Lindsay Guentzel (23:47):

I want to talk about where you’re thriving. Right now, you are at your brewery. I imagine that that is a big part of, when you look at your life and you think of the good things, what you’ve built with Monday Night Brewing. So, when you look at life, what stands out for you? What’s your gold star?

Peter Kiley (24:09):

I mean, the thing I’m most proud of is my family, without a doubt. My wife’s brilliant. She’s completely different than me. And my children are awesome, and I’ve built something really beautiful that I think I’m the most protective of. That’s where I apply most of my effort. But, obviously, I think I’ve done a pretty good job in the world that I work in.


Before beer, I was a winemaker, and I found a lot of peace with being outside, actually, just connecting with my earth. That was one of those things that actually brought a lot of stillness to me. My ADHD was absolutely one of those ones where I was just… I could not stop moving. I am not a dog chasing a butterfly. I’m like a F1 race car chasing a butterfly, and I would go way past that butterfly, and I would just find a bunch of other things. So, finally finding something that slowed me down, but not in a way that held me back, but in a place where I wanted to be slow, where I wanted to stay there longer. And then, with winemaking, it turned just to beer. And I get to use my chemistry, because I wasn’t going to be one of those people that studied something at school and didn’t use it.


So, when I found these guys that were starting this brewery, I think I saw them as stability, because they’re very organized, deliberate, empathetic, caring, good people. The thing just grew so fast, and it was amazing. And every day, there was a problem. But, for me, it was like an opportunity. I like problems. I think problems are great. I am a problem. I thrive with problems. Me and problems get along beautifully. So, I loved this crazy pace, super intense, complex problem-solving environment that I had found myself in. And then, it was not just scaling it, but it was also creating products that made us relevant and engaged with the consumers. And, obviously, my stutter’s not an issue anymore, and I actually love talking to groups of people.


So I found myself being able to do all these things, whether it’s chemical engineer, mechanical engineer, electrical engineer, engaging with people, doing the marketing. I don’t just design beers and then let someone go make a label for it. I’m one of those people like, if I’m going to build a house, I’m also going to paint it. It’s like, I love being involved in everything, which now people know this about me here, but it took a while to stake my claim as being fluent in a lot of different departments, and I would not have that luxury if I didn’t have the agency of being an owner. So I think over time, I’ve carved out this place for myself here, and I’ve earned the trust of the people that I work with.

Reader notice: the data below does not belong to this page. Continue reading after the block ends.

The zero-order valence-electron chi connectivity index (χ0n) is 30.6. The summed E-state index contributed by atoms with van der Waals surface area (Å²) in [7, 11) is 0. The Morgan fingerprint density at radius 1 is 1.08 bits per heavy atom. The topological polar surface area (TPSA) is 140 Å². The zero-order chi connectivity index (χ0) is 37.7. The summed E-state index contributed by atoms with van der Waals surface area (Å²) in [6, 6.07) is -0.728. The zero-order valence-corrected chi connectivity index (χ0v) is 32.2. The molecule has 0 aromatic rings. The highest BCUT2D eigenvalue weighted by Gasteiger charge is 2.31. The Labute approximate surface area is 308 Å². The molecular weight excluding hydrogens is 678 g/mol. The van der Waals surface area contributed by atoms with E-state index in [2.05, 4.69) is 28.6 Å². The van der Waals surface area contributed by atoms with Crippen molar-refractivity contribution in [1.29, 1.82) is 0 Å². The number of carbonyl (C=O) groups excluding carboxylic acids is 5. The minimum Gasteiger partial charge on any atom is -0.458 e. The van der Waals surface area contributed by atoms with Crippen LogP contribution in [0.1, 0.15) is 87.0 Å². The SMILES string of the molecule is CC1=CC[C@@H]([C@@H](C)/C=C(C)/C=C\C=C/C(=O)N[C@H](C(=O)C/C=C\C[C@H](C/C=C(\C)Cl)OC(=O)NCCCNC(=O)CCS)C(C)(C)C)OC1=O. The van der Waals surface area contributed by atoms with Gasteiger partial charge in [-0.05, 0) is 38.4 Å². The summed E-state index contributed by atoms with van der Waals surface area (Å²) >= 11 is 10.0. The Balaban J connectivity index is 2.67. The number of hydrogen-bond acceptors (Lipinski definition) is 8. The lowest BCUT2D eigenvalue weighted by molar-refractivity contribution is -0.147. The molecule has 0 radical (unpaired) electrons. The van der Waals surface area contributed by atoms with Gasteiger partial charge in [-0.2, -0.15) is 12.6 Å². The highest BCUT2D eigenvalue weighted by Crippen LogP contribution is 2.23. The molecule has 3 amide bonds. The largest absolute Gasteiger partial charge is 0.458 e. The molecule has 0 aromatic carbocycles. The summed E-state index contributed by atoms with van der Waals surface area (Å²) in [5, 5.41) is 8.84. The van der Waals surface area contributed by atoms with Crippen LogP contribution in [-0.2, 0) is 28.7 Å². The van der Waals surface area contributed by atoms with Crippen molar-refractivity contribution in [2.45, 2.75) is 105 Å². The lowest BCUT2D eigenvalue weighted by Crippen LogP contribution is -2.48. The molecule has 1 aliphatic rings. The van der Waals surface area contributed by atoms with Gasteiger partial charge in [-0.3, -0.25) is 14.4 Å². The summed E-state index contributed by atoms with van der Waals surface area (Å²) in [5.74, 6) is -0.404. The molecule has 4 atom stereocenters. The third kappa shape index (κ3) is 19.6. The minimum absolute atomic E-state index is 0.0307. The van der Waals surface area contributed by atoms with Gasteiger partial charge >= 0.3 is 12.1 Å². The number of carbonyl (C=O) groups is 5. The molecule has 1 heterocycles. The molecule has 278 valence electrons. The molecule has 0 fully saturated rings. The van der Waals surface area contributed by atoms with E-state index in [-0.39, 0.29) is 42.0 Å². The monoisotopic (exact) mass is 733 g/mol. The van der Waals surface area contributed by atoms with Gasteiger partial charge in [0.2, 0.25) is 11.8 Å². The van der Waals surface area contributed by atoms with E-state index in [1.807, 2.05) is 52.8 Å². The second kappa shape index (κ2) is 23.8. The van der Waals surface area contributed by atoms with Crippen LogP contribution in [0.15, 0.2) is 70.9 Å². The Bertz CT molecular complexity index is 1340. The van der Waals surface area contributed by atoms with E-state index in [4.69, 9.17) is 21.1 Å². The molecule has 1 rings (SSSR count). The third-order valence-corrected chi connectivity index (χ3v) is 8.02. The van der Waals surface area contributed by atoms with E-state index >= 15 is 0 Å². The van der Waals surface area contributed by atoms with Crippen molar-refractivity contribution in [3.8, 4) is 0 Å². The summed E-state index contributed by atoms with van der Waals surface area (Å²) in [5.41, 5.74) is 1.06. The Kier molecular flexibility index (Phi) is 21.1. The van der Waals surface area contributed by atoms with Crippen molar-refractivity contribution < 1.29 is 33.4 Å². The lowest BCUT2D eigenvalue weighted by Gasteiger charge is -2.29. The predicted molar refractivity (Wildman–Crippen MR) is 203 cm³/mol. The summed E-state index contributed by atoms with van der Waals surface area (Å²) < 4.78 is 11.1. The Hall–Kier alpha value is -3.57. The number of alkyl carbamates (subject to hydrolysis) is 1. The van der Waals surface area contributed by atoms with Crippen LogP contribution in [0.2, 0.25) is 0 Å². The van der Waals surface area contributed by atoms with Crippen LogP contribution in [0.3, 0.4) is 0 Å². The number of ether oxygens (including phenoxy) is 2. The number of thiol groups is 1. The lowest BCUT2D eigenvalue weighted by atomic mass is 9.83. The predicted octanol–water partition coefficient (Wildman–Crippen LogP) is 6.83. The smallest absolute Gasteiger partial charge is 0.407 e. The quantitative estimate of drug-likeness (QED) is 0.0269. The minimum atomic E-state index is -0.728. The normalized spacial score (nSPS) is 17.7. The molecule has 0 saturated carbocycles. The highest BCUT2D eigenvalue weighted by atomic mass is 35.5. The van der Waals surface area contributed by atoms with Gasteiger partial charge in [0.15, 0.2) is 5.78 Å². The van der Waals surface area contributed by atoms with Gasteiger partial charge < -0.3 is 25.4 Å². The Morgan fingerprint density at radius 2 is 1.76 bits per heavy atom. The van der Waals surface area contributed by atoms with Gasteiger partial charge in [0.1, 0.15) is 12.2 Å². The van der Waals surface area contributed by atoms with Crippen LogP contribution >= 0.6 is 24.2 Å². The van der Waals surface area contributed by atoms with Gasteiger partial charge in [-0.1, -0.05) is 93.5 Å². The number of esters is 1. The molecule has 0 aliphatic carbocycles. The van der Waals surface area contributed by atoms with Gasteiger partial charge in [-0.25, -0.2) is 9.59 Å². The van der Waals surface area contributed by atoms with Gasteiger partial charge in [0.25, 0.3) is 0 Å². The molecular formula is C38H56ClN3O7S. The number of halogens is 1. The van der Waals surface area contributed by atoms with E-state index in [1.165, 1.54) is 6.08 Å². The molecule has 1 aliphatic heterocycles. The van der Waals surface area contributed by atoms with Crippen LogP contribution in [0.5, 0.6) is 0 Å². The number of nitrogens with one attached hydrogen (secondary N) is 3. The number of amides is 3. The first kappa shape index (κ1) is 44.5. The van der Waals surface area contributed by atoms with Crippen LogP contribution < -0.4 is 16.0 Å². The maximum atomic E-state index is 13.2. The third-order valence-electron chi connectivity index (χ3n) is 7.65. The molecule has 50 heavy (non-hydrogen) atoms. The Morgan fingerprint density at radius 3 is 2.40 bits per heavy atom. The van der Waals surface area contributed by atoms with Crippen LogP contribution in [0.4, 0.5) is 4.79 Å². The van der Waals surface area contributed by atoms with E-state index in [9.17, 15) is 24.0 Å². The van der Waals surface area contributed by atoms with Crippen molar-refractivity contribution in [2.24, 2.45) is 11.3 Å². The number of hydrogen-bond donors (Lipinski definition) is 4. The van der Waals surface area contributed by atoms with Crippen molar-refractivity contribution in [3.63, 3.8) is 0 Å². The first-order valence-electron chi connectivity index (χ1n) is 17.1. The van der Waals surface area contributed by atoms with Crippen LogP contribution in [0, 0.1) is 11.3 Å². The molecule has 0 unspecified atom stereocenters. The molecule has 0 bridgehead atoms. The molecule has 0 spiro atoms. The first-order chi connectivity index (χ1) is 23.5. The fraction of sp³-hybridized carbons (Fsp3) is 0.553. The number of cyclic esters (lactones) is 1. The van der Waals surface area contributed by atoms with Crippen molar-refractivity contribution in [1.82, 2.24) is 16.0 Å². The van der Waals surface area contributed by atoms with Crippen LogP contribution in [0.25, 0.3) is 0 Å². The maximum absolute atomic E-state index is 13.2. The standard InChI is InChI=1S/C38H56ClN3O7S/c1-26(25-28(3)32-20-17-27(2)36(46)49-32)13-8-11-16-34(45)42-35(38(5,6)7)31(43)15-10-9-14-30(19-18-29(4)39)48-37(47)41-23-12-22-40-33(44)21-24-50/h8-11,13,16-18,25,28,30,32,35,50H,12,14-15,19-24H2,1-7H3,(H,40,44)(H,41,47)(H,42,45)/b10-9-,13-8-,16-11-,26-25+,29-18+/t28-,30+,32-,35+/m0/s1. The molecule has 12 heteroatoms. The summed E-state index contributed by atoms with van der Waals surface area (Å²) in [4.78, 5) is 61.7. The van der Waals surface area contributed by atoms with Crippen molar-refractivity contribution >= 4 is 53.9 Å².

And I love what I do, but I’m also… Me, Peter Kiley, I am 99.99% me, and I’m like 0.01% what I do. And in the early years, it was probably inversed. I completely measured myself based off of the works that I wrought through my job. And if someone didn’t like a beer I released, I don’t remember the beers that people love, but I remember every time someone hated something. And that motivated me in weird ways. I think anyone that truly suffers with this, they recognize that the greatest motivators are the moments of rejection and those moments of intense sensitivities, because it’s not because you want to overcome it. It’s because you never want to go back there, because it hurt so much, and no one could even understand how badly it felt, how nerve… and things feel so raw, and everything just feels like it’s crumbling.


So, I just became really good at it. That was my motivator. So, I studied harder. I pushed the boundaries harder. I failed privately faster. And when I was ready to present, I did it with a level of… I don’t know. I definitely still suffer with imposter syndrome, but I’m also very much so a perfectionist, which is so funny to hear someone that struggles with the most basic things to say that you’re like, “I’m a perfectionist.” In some places, I absolutely am. Some places, I’m a mess. I think everyone knows the dichotomy of this world that we live in and who we are. It’s remarkable, Dr. Jekyll, Mr. Hyde all the time.


But I’ve grown to love what I do. I’ve grown to love who I do it with. I’ve grown to love the community that we do it for. And all of that, once again, just brings structure and stability to me. I don’t know what I would’ve done in those early years without this. It probably would’ve been a lot scarier if I didn’t have this. Who knows who I would’ve been? So yeah, I mean, I’m super thankful for it. I think it’s probably… outside of my family, is the thing I’m most thankful for, is this opportunity. So, I’m sure with these podcasts, people don’t ever directly answer your questions.

Lindsay Guentzel (29:44):

You are doing such a good job. It is…

Peter Kiley (29:49):

Well, I appreciate you saying that, because, I don’t know, I think it’s like, with a lot of us, sometimes you just talk. I think a lot of ADHD is just feeling. It’s just feeling. And I can’t always quantify how I feel. I’m always so curious what other people do that have this, because I don’t have cute ADHD. I’ve got really severe, really crappy ones, and I refuse to medicate, because medication has stolen so much from me, and I am a fierce advocate for people that want to step away from it. Obviously, people are allowed to choose their own paths, but it stole so much from me. And I deal with the consequences of not taking it. There’s definitely moments when I took it when I was like, “This is working. This is great. I’m able to do all these things that normal people are able to do.”